The Low Carb Luxury Online Magazine 

    November 7, 2003    PAGE NINE      
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        Food Storage Guidelines by Jarret Hughes

Jarret Hughes has held numerous cooking positions at cafes, diners, and family restaurants. He takes a "keep it simple" attitude toward cooking, preferring olive oil to truffle oil. Jarret strives to inform readers about the history of various foods while offering professional advice regarding food purchase and preparation.

                          Revisiting Mom's Slimy Turkey and Grandpa's Fuzzy Cheese
Thanksgiving is right around the corner. That means one thing — it's leftover season! I have childhood memories of cold turkey sandwiches on the Friday after Thanksgiving. We'd have cold turkey again on Saturday. Then for a change, on Sunday we would warm it up again and dump a quart of gravy on it. This would continue in a vicious cycle for over a week. By about the fifth day, the mere thought of turkey made me green around the gills. I couldn't wait for the turkey to be gone so I could move on to pizza or a cheeseburger. Just when the turkey started to get a slimy coating on it, mom stuck it in the freezer. "We can enjoy the turkey all the way up to Christmas!" she would exclaim. Oh joy. Guess what my family cooked for Christmas dinner? That's right — more turkey.

As scary as that leftover turkey was year after year, it was gourmet compared to the horrors of grandpa John's refrigerator. I'll never forget the time my parents left me in his care for a weekend when I was around 11 years old. He offered to make grilled cheese sandwiches for lunch the first day. One of my favorites as a kid! Grandpa removed the slices of cheese from the refrigerator and slapped them on the kitchen table. They were absolutely disgusting. The cheese slices looked like a leopard — fuzzy white and green spots consumed the pale yellow squares. This was cheese?! Grandpa muttered something about penicillin being good for you and threw the "cheese" inside two slices of bread. To make matters worse, grandpa didn't drink regular milk. He only drank goat's milk. I was open to giving it a try until he started pouring it in the glass and chunks starting sliding out of the container. I was horrified. Needless to say, I wasn't very hungry that weekend.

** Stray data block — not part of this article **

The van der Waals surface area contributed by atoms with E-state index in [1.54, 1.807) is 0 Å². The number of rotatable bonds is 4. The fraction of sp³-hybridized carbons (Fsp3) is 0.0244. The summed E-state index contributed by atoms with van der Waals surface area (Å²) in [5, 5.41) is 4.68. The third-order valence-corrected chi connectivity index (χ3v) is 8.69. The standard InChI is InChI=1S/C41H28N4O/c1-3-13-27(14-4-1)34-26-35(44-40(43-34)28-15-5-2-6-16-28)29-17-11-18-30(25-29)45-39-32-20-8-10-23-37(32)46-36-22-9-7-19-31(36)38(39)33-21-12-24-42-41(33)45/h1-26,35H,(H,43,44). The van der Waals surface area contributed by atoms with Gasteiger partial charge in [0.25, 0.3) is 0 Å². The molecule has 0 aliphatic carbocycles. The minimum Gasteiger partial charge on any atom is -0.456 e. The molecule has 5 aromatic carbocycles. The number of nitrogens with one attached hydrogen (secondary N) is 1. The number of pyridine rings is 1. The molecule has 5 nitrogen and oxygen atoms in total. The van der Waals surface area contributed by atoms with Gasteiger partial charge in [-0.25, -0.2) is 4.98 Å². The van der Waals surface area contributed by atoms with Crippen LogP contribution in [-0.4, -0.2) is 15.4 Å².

We all know that chunky milk isn't fit for human consumption. That is, all of us except grandpa John who seemed to savor it as some sort of divine delicacy. But just how long can we expect various foods to last in the refrigerator or freezer? Let's investigate...


Your refrigerator should be kept at a temperature of 40-32 F. If you don't own a refrigerator/freezer thermometer, I'd highly recommend getting one (I actually keep one in my refrigerator and another in my freezer). At 40 F bacteria growth slows down dramatically, but growth doesn't stop. These bacteria cause food to taste bad and, eventually, spoil.

Is it OK for grandpa John to eat that moldy cheese? Absolutely not. Even if he cut the moldy parts off the cheese, it has already been contaminated below the surface. If you find a moldy item in your refrigerator, cut your loses and throw the item away.

Here are some basic tips for refrigerator storage:

  1. Don't overcrowd your refrigerator. Give the cold air a chance to circulate around every item.

  2. Keep refrigerator doors shut as much as possible (especially in the summer).

  3. Clean your refrigerator shelves at least once a month.